The Fast Break: Where did the defense go?
On Oregon's problem with the defensive end, Kario Oquendo's spark, Tony Stubblefield's future and a big game coming up for the Beavers.
EUGENE — ”Giving up 80 drives me crazy” says Oregon coach Dana Altman as he glances down at the hardwood, tugs at an earlobe and cracks a slight grin.
“And some of the easy baskets we give up,” he adds on this Tuesday afternoon, right after a practice that was heavily focused on the defensive end of the floor. The Ducks (13-5, 5-2 Pac-12) are getting healthier and in spite of last week’s 0-2 mountain road trip, have positioned themselves near the top of the conference by way of a top-40 offense nationally.
But Altman doesn’t think they’re playing hard enough.
Not where it matters, anyway.
“We're just not as committed on the defensive end as we need to be,” he said of the Ducks, who boast the second-worst scoring defense in the conference.
Altman knows it starts with effort, however. N’Faly Dante, still relatively fresh off his eight-week injury-hiatus, is his exemplar.
In an 86-70 loss to Colorado last Thursday, Dante scored just seven points and collected five rebounds. Late in the second half, Oregon already trailing by 10, the center sat back in the paint, his hands rested on his knees and his conditioning still not apace his ambition, watching as Buffaloes’ freshman Cody Williams blew by him for a layup.
But Sunday, against Utah?
“Dante played at another level,” says Altman. “There's playing to win, and playing. And N’Faly Dante plays to win. I mean, he's been out eight weeks, and he looked like the only conditioned, tough, hard-nosed guy we had.”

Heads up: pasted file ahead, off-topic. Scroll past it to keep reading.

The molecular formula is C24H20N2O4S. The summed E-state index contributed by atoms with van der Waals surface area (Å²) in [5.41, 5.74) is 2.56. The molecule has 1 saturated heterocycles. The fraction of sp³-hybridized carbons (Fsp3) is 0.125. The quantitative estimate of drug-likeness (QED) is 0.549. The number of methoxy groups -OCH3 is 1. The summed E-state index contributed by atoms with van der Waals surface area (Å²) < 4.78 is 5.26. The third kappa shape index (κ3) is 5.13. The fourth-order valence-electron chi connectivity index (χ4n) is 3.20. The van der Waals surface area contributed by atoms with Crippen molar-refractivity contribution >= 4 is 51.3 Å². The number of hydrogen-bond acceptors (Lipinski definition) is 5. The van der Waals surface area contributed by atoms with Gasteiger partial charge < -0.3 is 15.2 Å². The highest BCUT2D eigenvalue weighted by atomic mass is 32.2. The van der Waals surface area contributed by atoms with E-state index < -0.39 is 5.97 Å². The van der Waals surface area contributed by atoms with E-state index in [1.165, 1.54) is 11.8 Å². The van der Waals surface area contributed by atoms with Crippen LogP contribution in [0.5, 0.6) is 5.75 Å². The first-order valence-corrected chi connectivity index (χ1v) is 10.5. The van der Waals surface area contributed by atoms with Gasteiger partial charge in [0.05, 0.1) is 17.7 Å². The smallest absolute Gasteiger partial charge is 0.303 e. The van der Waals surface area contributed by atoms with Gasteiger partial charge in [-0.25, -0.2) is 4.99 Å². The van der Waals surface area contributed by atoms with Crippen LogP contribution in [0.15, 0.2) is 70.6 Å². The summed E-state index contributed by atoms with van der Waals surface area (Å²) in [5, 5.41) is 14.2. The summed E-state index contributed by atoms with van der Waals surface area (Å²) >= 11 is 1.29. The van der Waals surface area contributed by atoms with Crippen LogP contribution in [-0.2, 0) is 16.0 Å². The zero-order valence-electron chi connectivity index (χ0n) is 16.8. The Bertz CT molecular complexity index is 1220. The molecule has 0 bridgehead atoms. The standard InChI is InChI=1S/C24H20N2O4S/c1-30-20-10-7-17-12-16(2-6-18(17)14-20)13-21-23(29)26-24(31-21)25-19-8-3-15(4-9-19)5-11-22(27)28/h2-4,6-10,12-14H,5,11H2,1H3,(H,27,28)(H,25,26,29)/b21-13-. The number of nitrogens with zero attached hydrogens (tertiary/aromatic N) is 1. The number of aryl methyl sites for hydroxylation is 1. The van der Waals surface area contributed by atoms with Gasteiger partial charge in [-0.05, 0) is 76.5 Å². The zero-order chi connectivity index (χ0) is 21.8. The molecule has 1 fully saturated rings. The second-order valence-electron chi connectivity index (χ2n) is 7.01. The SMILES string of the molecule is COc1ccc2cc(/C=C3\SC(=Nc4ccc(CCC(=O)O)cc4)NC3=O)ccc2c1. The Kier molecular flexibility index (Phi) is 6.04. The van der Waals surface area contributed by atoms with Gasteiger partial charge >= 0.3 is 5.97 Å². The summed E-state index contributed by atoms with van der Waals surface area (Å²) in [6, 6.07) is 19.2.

Dante scored 23 points, adding 10 rebounds, six assists, a pair of blocks and one steal. Altman knew what he was watching in real time, but found himself even more impressed upon reviewing the film. It doubled as the source of his discontent with the overall defensive effort. If Dante, in just his fourth game of the season, could be such a presence, what’s stopping the rest of the roster?
Altman made it clear the roster’s improving health won’t fix errors that have plagued this team since November. The perimeter defense is porous. And with Arizona State and No. 9 Arizona set to stop through Eugene this week, two critical opportunities for Oregon to bolster a resumé on the brink of a March Madness bid, it’s exacting enough a task that Altman couldn’t help but chuckle Tuesday afternoon.
“We got to get better,” he says. “We know that we can’t give up 80.”
It’s always been attack-first for Ducks senior Kario Oquendo.